DENVER -- Right-hander Jon Gray said helping the Rockies find success would be “more rewarding” than doing so anywhere else, given the difficulty of pitching at Coors Field -- something Gray has done quite well since his debut in 2015.
The Rockies are expected to lose Story, although they granted him a qualifying offer (worth $18.4 million for 2022) knowing they receive a compensatory pick if the shortstop signs elsewhere. As for Chacín, the value of his experience points toward the Rockies trying hard to re-sign the right-handed reliever. The Rockies also would like to keep Owings, who has made the team as a non-roster invitee the last two seasons but has then seen each campaign cut short by injury.
The Gray situation is more difficult to handicap.
All of this does not mean an automatic departure. After publicly stating his desire to play under a multiyear deal, Gray was not dealt at the Trade Deadline. That’s because contending clubs knew there was a good chance he would be a two-month rental.
Retaining a pitcher like Gray, who manager Bud Black described as in the “top third” of all Major League starters, would only bolster those chances.
It may also be easier than trying to land another starter from outside the organization -- either via free agency or trade -- this offseason. The Rockies’ track record in such pursuits previously have often not panned out.
It’s an interesting dance. The player says he wants to stay; the team says it wants him. But Gray is also in a unique position in Rockies history.
Before him, starters who established themselves with the Rockies mostly fell into one of two categories: They either signed multi-year contracts that covered free agency years (Ubaldo Jiménez, Aaron Cook, Jeff Francis, Germán Márquez and Antonio Senzatela are examples), or they were traded/released before reaching free agency (examples included Jamey Wright, Shawn Chacon, Jason Jennings and Chacín, during his first go-round with the club). Tyler Chatwood was the rare exception; he reached free agency and the Rockies didn't participate in the bidding.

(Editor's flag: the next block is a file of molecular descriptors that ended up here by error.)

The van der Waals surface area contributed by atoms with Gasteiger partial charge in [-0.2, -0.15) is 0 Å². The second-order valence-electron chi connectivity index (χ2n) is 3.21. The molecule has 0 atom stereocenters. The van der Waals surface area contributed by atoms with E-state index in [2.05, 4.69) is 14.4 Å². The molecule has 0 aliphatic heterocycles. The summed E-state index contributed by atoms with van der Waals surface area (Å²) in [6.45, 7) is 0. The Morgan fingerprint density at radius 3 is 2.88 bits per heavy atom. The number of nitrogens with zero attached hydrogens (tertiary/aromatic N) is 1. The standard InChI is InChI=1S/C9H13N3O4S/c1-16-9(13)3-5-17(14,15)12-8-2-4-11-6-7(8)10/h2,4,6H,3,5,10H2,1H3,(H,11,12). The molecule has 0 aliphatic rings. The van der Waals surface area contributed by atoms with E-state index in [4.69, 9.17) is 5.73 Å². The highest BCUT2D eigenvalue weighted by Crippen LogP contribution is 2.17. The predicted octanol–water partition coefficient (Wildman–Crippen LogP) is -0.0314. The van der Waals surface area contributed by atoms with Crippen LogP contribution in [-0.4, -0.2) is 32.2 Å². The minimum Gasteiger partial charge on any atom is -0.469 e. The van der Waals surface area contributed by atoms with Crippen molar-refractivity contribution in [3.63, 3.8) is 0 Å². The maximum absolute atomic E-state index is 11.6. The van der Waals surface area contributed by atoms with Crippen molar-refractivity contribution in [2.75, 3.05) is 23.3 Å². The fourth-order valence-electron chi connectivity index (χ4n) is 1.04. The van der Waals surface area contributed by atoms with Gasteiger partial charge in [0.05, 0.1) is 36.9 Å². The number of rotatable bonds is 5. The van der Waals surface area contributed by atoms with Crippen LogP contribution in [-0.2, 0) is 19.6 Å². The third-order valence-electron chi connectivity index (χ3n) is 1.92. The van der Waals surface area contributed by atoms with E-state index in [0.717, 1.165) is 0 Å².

General manager Bill Schmidt declined to comment on a recent report in The Athletic that the club has offered Gray a three- to four-year contract worth $35-$40 million. However, he did acknowledge that the Rockies were "discussing" extending Gray the 2022 qualifying offer, before ultimately declining to make that $18.4 million proposal.
And it’s tough to calculate how an accomplished Rockies starter might be valued on the open market with the Rockies as active bidders. Gray and his representatives have a chance to find out.
Since 2016, Gray’s first full season, he ranks among the top 15 National League pitchers in innings pitched (788 1/3), strikeouts (809) and wins (53), and among the top 25 in fielding independent pitching (3.91) and strikeout-to-walk ratio (3.04). His ERA-plus during that stretch is 108, above the MLB average of 100.
None of this puts Gray, the No. 3 overall MLB Draft pick in 2013, at star status, although he and the club took their shot with Opening Day starts in ’17 and ’18, and a start in the ’17 National League Wild Card Game at Arizona. But it has made him a solid rotation member.
“To have success over six months you need strong cogs,” Black said. “You need that talent to show up every fifth day, and Jon has done that for the most part. He’s shown up with talent and desire to win, and been a good Rockies [representative] on and off the field.”
Gray also believes that “pitching well at home adds value.” He ranks second in franchise history with 415 strikeouts at Coors Field, and his .257 batting average against is third among Rockies pitchers with at least 40 home starts. His .633 home winning percentage trails only Jorge De La Rosa (.726) and Senzatela (.667). Those are impressive numbers at a park that sometimes leads more accomplished pitchers to reinvention, followed by relief when they exit.
Gray’s overall performance in 2021 was solid (4.59 ERA in 29 starts), though at times, he fell into ruts with his delivery. He also dealt with right forearm soreness, which led to two 10-day injured list stints and affected his performance.
But as was the case last winter, when he added acupuncture to his routine and solved shoulder troubles, Gray believes he has some solid ideas on how to address the forearm issues. Being back on a normal baseball schedule after going from an abbreviated ’20 season to a full season in 2021 will help, he believes.
“There is a lot of form stuff I can work on, and mechanics have a lot to do with it,” he said. “Maybe I can gain a few mph on my fastball, too.
“I feel like I can do more -- there are some boxes that are unchecked. I’ve always wanted to be a 200-inning guy, and I’ve never really been close. I’ve had some bumps in the road, a few injuries. I think I know how to fix the way I get sore, but there is a better way for my body to work.”
But will Gray be working on his career goals in Purple Pinstripes, or some other colors? As the 2021 season ended, Gray contemplated the uncertainty.
“Like, warming up, I’d think, ‘This is one of the last times I do it here,’” Gray said. “So sometimes I’d take in the view, the scenery, something around the ballpark, even though it’s not like I’ll never be here again. Being in this spot is something that I want, but we will see.”